100g unsalted butter, room temperature
50g salted Kerrygold butter, room temperature
90g caramel sugar (see technique here)
1 large egg
1 tsp vanilla

Preheat oven to 350º with rack positioned in the middle.

Dump everything but the egg into the bowl of a food processor and pulse to combine. Add egg and pulse until a cohesive ball forms. Scoop into a separate bowl, cover, and rest on counter for 20 minutes. This works just as well without a food processor, but incorporating the butter into the flour will take longer.

Line two cookie sheets with parchment paper and scoop level tablespoons two-inches apart. Bake one sheet at a time for 12 minutes or until edges are golden brown but centers still a little soft.

Cool completely on racks. Store for up to a week in an airtight container.

The dough can be made ahead and refrigerated for up to a week.

Caramel Belgian Waffles

Golden caramel waffles ready to pull from the waffle iron.

My friend Mikey brought this brilliant technique for dry caramelizing sugar to my attention last week. We decided to try it out last night at the Treehouse. With the joint suddenly smelling like an enchanted cookie forest, conversation turned to Liège waffles. For those who don’t eat them daily, Liège-style waffles are infused with this magic caramel produced by a fancy sugar

They’re sufficiently difficult that even I leave them to the professionals.

So here’s a riff on my favorite yeasted waffles (the yeast makes a more flavorful and smoothly textured waffle), using this fabulous new dry caramelized sugar. You can use brown sugar, too, and still have a great waffle. It just won’t be inspired. And really, don’t we all need a little inspiration with breakfast? Being for actual Belgian waffles this recipe is meant to be made in a Belgian (deep hole) waffle maker. For thinner waffle makers, I prefer to use my brown butter pancake recipe.

Anything more than whipped cream, and perhaps a drizzle of my dark chocolate sauce, is gilding the lily when it comes to topping these babies.

This recipe makes about a dozen 6-inch waffles.

Caramel Belgian Waffles
730g whole milk, warmed to body temperature
580g a/p flour
20 grates of nutmeg
7g instant yeast (1 packet)
3 eggs, separated
170g browned unsalted butter, cooled to no more than 100º
100g dry caramelized sugar or dark brown sugar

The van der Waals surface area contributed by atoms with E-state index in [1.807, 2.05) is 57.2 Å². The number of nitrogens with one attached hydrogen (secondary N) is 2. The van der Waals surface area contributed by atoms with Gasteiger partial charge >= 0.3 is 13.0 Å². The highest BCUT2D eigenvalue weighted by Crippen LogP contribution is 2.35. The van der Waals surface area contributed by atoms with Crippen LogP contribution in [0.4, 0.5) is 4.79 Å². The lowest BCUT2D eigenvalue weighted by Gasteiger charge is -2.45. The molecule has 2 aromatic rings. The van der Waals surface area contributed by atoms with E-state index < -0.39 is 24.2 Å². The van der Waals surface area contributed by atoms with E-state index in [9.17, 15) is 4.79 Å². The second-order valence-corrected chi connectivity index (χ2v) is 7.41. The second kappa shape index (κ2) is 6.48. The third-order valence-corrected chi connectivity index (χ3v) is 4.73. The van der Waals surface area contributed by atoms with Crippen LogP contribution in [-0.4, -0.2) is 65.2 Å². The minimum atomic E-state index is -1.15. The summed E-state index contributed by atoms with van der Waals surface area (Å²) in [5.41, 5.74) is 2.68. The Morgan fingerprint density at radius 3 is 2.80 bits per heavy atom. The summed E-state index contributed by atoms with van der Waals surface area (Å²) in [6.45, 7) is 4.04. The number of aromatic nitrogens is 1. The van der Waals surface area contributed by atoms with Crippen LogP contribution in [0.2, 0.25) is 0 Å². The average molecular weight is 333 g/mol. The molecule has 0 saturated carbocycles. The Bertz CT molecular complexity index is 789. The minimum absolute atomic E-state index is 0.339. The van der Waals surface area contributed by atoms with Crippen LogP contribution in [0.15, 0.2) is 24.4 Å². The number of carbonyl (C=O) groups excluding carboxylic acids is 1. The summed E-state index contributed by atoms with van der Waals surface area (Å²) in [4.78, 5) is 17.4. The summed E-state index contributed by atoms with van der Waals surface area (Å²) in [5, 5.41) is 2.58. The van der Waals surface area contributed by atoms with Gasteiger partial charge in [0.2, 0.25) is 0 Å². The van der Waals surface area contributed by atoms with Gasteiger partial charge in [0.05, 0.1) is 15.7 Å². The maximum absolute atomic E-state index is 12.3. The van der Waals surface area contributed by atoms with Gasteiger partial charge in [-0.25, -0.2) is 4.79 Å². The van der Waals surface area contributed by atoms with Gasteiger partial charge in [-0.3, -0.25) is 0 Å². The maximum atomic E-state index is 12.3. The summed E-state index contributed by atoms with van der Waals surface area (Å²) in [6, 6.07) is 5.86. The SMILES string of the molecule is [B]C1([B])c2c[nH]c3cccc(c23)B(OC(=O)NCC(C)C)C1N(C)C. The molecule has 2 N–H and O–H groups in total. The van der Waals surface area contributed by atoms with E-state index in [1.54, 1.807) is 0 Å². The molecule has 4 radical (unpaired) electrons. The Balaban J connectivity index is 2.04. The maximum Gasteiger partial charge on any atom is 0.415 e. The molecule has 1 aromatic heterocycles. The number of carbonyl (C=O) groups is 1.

10g salt
8g vanilla

Prepare browned butter, as described in this cookie recipe that you should also be trying, an hour before you plan to mix the waffles.

Heat milk to about 100º, or the temperature you’d use for a baby’s bath, and set aside.

Weigh yeast into a small bowl and add 60g warmed milk. Stir to combine and set aside.

Combine flour and nutmeg in a bowl and set aside.

Beat the egg whites to soft peaks in a clean bowl and set aside.

In a large bowl, whisk together yolks from separated eggs with 60g warm milk, sugar, salt, vanilla, and cooled browned butter. Whisk in the yeast mixture.

Add a third of the flour to the milk and egg mixture, then gently whisk until only pea-sized pockets of dry flour remain. Add half of the milk and gently whisk in until just incorporated. Add another third of the flour, mixing as before, then the rest of the milk, and finally the last of the flour. With a large spoon or rubber spatula, fold in the egg whites until barely combined. It’s okay if a few streaks of egg remain.

Cover the bowl with a plate or plastic wrap and aside for an hour. The yeast will cause the batter to double in size. This is good and normal!

About forty five minutes into the hour of rest you give the batter, get your waffle iron warming up. Carefully rub the inside of the iron with a clean paper towel and a little vegetable oil after the waffle iron cycles the first time. Always follow your manufacturer’s instructions when using your waffle iron!

Add enough batter to the waffle iron to come almost to the top of the peaks in the lower half, spread quickly to even, and close the iron. If you don’t have a waffle iron with a built-in sensor, you can tell they’re done when only a little bit of steam is coming out from the maker, usually about four minutes.

Waffles are best eaten immediately, and I promise, your guests will be happy to wait to get one fresh and hot from the waffle iron. Subdue the crowd with mimosas if they get rowdy.